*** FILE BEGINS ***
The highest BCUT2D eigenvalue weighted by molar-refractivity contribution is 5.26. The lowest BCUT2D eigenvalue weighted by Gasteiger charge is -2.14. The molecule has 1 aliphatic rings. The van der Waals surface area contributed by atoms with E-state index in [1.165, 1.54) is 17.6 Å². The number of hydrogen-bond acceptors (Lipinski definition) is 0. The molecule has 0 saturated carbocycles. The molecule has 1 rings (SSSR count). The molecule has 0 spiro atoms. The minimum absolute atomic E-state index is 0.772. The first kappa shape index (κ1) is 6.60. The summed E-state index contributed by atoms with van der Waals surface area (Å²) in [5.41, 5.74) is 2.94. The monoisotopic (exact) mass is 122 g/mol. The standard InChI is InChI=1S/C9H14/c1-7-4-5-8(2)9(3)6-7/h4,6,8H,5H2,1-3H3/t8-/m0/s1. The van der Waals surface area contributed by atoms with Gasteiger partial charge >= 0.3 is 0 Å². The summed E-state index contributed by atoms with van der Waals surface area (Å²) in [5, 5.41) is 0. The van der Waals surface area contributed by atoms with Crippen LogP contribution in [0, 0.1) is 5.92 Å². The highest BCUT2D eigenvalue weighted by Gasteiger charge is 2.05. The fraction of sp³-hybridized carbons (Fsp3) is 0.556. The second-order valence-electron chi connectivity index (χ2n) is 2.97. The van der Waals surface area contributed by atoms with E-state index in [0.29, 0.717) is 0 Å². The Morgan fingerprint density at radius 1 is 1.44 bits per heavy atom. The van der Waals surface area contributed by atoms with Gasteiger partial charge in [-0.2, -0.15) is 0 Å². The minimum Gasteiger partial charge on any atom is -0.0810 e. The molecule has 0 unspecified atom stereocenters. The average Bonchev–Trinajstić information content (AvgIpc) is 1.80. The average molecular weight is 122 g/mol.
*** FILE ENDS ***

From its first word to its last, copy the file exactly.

The highest BCUT2D eigenvalue weighted by molar-refractivity contribution is 5.26. The lowest BCUT2D eigenvalue weighted by Gasteiger charge is -2.14. The molecule has 1 aliphatic rings. The van der Waals surface area contributed by atoms with E-state index in [1.165, 1.54) is 17.6 Å². The number of hydrogen-bond acceptors (Lipinski definition) is 0. The molecule has 0 saturated carbocycles. The molecule has 1 rings (SSSR count). The molecule has 0 spiro atoms. The minimum absolute atomic E-state index is 0.772. The first kappa shape index (κ1) is 6.60. The summed E-state index contributed by atoms with van der Waals surface area (Å²) in [5.41, 5.74) is 2.94. The monoisotopic (exact) mass is 122 g/mol. The standard InChI is InChI=1S/C9H14/c1-7-4-5-8(2)9(3)6-7/h4,6,8H,5H2,1-3H3/t8-/m0/s1. The van der Waals surface area contributed by atoms with Gasteiger partial charge >= 0.3 is 0 Å². The summed E-state index contributed by atoms with van der Waals surface area (Å²) in [5, 5.41) is 0. The van der Waals surface area contributed by atoms with Crippen LogP contribution in [0, 0.1) is 5.92 Å². The highest BCUT2D eigenvalue weighted by Gasteiger charge is 2.05. The fraction of sp³-hybridized carbons (Fsp3) is 0.556. The second-order valence-electron chi connectivity index (χ2n) is 2.97. The van der Waals surface area contributed by atoms with E-state index in [0.29, 0.717) is 0 Å². The Morgan fingerprint density at radius 1 is 1.44 bits per heavy atom. The van der Waals surface area contributed by atoms with Gasteiger partial charge in [-0.2, -0.15) is 0 Å². The minimum Gasteiger partial charge on any atom is -0.0810 e. The molecule has 0 unspecified atom stereocenters. The average Bonchev–Trinajstić information content (AvgIpc) is 1.80. The average molecular weight is 122 g/mol.